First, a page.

SCHERMBRUCKER, Bill




Author Tags: Fiction

Born in Eldoret, Kenya in 1938, Bill Schermbrucker graduated with a major in Latin at the University of Cape Town. He taught at Delamere High School and Prince of Wales School in Nairobi and Alliance High School in Kikuyu before immigrating to Canada, where he obtained a Ph.D. from the University of British Columbia. He was a founding member of Capilano College, North Vancouver, retiring in 2004 to live on Saturna Island, where he continues writing and is president of the Property Owners Association and an officer of the volunteer fire department.

Schermbrucker wrote a fictionalized memoir about his mother in Africa, Mimosa (Talonbooks, 1987), that received the Ethel Wilson Fiction Prize in 1988. He was bereft of memories of his mother and knew little about her life, so he decided to overcome "that emotional vacuum produced by my father's forbidding us to attend her funeral, a vacuum which the imagination was bound to fill at some point." The story occurs against the backdrop of events that include the Anglo-Boer Wars, British settlement of Kenya, the Italian incursions into Eritrea during World War II and the bloody Mau-Mau uprisings in Kenya.

Mimosa was preceded by Chameleon and Other Stories (Talonbooks, 1983), also about Schermbrucker's upbringing in Kenya during the time of Mau Mau. A third autobiographical novel, Motortherapy (Talonbooks), appeared in 1993. As an English instructor at Capilano College since it opened, Schermbrucker published The Aims and Strategies of Good Writing and he edited the Capilano Review.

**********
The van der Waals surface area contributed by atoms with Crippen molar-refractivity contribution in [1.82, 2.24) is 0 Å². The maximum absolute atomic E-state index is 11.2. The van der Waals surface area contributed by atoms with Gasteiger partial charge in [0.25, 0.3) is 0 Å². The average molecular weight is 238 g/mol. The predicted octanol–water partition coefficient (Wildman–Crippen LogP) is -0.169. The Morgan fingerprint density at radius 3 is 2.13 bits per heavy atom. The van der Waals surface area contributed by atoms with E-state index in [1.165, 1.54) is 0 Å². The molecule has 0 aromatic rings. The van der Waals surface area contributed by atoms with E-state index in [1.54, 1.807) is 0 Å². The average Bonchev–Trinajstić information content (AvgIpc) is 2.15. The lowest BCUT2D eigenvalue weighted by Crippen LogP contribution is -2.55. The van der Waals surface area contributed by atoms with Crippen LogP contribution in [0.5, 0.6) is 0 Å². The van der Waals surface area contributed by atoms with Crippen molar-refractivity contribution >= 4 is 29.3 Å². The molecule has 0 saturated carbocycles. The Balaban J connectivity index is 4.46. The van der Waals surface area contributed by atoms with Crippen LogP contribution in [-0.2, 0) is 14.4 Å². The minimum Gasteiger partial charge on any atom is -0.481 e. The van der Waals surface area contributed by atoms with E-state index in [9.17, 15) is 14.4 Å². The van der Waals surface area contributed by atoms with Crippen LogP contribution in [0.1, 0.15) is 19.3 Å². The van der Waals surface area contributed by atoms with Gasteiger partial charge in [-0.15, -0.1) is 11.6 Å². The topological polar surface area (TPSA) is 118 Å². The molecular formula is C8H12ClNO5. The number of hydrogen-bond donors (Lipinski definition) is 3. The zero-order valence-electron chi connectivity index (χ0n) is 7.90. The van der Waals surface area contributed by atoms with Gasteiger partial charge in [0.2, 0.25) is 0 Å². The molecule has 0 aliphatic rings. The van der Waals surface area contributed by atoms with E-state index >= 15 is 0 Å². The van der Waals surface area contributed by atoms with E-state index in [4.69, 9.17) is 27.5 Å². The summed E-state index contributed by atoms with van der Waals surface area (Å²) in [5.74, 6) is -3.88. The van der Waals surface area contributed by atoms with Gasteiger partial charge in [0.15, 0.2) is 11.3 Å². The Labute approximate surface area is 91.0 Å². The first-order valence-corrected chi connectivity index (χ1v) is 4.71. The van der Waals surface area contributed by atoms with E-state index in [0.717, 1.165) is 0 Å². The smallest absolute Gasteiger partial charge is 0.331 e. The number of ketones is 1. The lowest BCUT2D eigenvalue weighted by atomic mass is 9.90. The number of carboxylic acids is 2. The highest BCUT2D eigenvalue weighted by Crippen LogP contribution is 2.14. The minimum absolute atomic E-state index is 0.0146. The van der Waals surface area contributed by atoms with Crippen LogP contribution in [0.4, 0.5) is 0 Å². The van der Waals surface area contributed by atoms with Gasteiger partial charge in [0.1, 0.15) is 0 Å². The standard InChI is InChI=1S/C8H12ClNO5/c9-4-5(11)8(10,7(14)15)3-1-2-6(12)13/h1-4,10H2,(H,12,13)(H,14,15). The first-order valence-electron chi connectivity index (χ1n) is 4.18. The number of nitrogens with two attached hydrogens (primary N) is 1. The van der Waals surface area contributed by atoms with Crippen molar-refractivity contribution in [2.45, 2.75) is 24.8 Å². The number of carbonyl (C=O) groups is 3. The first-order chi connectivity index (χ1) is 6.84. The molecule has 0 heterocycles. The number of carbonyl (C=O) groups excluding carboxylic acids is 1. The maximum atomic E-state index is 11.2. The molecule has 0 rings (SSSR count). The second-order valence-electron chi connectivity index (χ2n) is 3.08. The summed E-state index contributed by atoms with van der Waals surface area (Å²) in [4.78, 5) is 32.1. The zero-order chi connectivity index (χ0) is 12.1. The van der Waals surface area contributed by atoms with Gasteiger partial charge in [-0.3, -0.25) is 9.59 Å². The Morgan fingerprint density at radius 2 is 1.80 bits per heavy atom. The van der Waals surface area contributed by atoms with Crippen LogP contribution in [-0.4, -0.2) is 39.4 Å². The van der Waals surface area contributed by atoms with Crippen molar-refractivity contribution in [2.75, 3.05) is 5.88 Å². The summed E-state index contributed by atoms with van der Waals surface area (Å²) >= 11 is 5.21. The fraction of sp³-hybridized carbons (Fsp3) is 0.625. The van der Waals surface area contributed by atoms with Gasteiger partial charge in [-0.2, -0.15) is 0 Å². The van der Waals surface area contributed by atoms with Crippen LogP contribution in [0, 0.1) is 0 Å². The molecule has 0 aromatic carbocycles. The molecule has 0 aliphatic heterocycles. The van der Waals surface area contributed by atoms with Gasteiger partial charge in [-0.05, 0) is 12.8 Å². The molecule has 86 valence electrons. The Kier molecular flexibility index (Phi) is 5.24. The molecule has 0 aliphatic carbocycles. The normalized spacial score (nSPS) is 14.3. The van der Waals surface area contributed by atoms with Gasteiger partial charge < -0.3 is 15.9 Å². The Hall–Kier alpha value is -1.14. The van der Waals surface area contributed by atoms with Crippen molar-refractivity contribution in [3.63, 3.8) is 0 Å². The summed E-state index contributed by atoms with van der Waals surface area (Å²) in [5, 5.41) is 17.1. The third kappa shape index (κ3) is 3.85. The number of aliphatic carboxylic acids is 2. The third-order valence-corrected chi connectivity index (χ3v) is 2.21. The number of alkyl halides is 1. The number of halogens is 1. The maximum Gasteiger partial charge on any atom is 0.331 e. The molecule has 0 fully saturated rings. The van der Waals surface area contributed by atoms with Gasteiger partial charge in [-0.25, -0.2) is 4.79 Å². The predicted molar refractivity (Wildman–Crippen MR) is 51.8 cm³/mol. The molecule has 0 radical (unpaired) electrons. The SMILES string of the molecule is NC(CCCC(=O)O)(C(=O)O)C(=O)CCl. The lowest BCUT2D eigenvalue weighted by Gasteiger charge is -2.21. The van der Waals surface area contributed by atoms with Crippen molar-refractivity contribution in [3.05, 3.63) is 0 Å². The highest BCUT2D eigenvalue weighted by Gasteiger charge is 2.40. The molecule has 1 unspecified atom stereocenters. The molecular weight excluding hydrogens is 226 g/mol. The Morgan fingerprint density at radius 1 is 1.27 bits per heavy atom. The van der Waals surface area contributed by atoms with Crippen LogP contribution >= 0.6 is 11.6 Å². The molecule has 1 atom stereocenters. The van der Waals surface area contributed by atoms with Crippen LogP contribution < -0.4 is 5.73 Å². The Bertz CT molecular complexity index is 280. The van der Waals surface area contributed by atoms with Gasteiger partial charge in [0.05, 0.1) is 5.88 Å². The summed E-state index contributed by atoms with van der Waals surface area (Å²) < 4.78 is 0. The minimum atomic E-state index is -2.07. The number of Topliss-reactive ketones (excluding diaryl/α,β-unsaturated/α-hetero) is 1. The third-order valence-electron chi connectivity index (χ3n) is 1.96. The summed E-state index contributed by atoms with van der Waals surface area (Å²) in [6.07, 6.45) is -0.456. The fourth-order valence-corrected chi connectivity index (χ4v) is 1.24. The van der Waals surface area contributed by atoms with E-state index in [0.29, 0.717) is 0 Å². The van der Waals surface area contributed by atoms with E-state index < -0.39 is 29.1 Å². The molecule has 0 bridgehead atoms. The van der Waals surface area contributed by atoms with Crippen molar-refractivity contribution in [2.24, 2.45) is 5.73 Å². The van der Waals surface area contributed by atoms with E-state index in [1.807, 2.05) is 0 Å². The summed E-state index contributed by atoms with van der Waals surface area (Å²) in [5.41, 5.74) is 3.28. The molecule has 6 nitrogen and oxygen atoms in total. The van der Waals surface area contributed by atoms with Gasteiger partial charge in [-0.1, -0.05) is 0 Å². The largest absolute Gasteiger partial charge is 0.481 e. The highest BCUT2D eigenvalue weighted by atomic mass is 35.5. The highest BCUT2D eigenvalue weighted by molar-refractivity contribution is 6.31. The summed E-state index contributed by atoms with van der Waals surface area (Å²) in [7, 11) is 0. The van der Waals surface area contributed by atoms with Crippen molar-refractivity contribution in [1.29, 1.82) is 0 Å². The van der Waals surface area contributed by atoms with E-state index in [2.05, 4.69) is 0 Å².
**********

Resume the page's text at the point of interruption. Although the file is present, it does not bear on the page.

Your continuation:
In Bill Schermbrucker’s fouth novel Crossing Second Narrows (iUniverse 2013), he uses the North Vancouver bridge as a symbolic link between a white liberal professor at Capilano College, Alistair Randall, and a Marxist professor of colour, Rashid Hassan, at SFU. Their relationship addresses the radical changes in post-secondary education that grew out of the anti-Vietnam War movement and student rebellions at Berkeley, the Sorbonne and elsewhere. Randall was born in Kenya; Hassan was born in India.

BOOKS:

Chameleon and Other Stories (Talonbooks, 1983)

Mimosa (Talonbooks, 1987)

Motortherapy (Talonbooks 1993)

Crossing Second Narrows (iUniverse 2013)
Hardcover | 6 x 9in | 356 pages | ISBN 9781475964912
Softcover | 6 x 9in | 356 pages | ISBN 9781475964905
E-Book | 356 pages | ISBN 9781475964929
Hardcover | 6 x 9in | 356 pages | ISBN 9781475964912
Softcover | 6 x 9in | 356 pages | ISBN 9781475964905
$20.95 – Paperback
$30.95 – Hardcover
$3.99 – Ebook

[BCBW 2013] "Fiction" "Africa"

Mimosa (Talonbooks $11.95)
article



"ONE NIGHT A FEW MONTHS AGO, IN the Fairview Hotel, Nairobi," commences Bill Schermbrucker in Mimosa (Talonbooks $11.95), "I dreamed that I was walking through an avenue of eucalyptus trees, in the Uasin Gishu district of Kenya, where I was born."

The dreamer enters a strangely familiar house and confronts a young woman sitting at a mahogany desk. "I did not recognize her face from my own memory, but I knew that it was my mother because she resembled a photograph I had recently seen of her, taken when she was nineteen or twenty."